The passing of George H. W. Bush has caused an outpouring of sympathy and fond memories from those who knew him, including world leaders and even his political rivals.
As America mourns the 41st president, many people have also looked back with respect at the vast number of accomplishments that the elder Bush achieved during his 94 years on earth. His life included moments of great pride: Being chosen by Ronald Reagan as vice president, winning the White House himself, and later watching his own sons succeed in politics.
But there were also harrowing moments of fear. One of the most striking incidents in Bush’s past came during the Second World War, when a flying mission turned deadly and nearly claimed the future president’s life.
At an age when many young people today are partying on college campuses, the 20-year-old Bush was flying TBM Avengers as part of a torpedo squadron in 1944. Every mission was dangerous, but one flight in August of that year would leave a lasting impression on the man.
“During an attack against Chichi Jima, a heavily fortified island that Japanese forces used for communications and supplies, Bush’s aircraft … was hit with anti-aircraft fire,” explained Business Insider. “Bush’s two crewmembers were killed in the attack.”
“With the aircraft’s engine on fire, Bush released his payload against his target, which was a radio tower. He then ejected from his aircraft, parachuted into the ocean, and waited on an inflatable raft for four hours,” the news outlet continued.
“I can tell I was hit. The plane was burning. The cockpit was beginning to fill up with smoke,” Bush recalled in a 2003 interview with CNN.
Sadly, the third crew member died when his parachute failed to open. Put yourself in the future president’s shoes for just a second: He had just jumped out of a flaming airplane, his crew members were dead, and he was now floating in the ocean precariously close to an enemy island.
It gets worse. During the escape from his aircraft, Bush had injured his head. He had also lost the survival rations and paddles from his life raft, which meant almost certain death unless he was rescued soon.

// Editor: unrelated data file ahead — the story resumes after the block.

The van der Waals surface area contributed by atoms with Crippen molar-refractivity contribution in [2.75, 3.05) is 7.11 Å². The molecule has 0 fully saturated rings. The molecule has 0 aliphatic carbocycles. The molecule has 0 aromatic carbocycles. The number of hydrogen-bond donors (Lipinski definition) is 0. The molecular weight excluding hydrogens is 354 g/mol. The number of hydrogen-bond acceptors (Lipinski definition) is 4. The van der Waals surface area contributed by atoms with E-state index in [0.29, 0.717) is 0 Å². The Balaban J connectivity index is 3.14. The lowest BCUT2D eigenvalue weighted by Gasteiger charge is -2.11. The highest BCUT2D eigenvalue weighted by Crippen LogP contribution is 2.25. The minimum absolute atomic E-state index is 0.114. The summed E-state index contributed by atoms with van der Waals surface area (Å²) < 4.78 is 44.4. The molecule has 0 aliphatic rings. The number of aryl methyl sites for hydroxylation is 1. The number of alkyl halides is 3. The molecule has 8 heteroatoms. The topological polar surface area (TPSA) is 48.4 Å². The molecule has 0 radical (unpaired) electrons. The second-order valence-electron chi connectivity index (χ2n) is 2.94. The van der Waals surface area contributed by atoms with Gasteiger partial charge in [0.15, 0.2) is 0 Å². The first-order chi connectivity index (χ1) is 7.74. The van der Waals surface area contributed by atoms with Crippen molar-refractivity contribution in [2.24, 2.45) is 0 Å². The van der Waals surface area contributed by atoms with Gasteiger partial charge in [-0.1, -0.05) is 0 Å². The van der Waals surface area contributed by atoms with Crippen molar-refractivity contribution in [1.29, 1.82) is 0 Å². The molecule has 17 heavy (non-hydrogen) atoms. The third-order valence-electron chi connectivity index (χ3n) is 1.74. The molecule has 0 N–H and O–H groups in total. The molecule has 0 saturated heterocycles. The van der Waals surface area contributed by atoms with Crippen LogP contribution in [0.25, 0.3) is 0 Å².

“I dove out onto to the wing of the plane, but not as far as I should have. And I pulled the ripcord too early. And what happened was I hit my head on the tail of the horizontal stabilizer of the plane,” Bush said decades later.
He was in the survival raft for hours, desperately trying to stay away from the enemy-held islands and evade capture. A few friendly fighters circled above him to provide cover, but they were running out of fuel.
Then, salvation. An American submarine named the USS Finback recovered the 20-year-old aviator from the sea. The cramped sub would be his home for weeks. “During the month he remained on Finback, Bush participated in the rescue of other pilots,” the Library of Congress explained.
That time made a profound impact on Bush, and almost certainly changed the course of his life.
“My life was spared. A lot of other people’s lives weren’t spared in that war. But I have now, getting older and much, much, much, much older, and I’m at this stage, I look at all of this as a blessing,” he told CNN. “I look at all of this as having made me a better man.”
From challenges to tragedies to triumphs, Bush’s life was without a doubt one well lived. Regardless of politics, the passing of the last president to serve in World War II, the last of the greatest generation, deserves respect.
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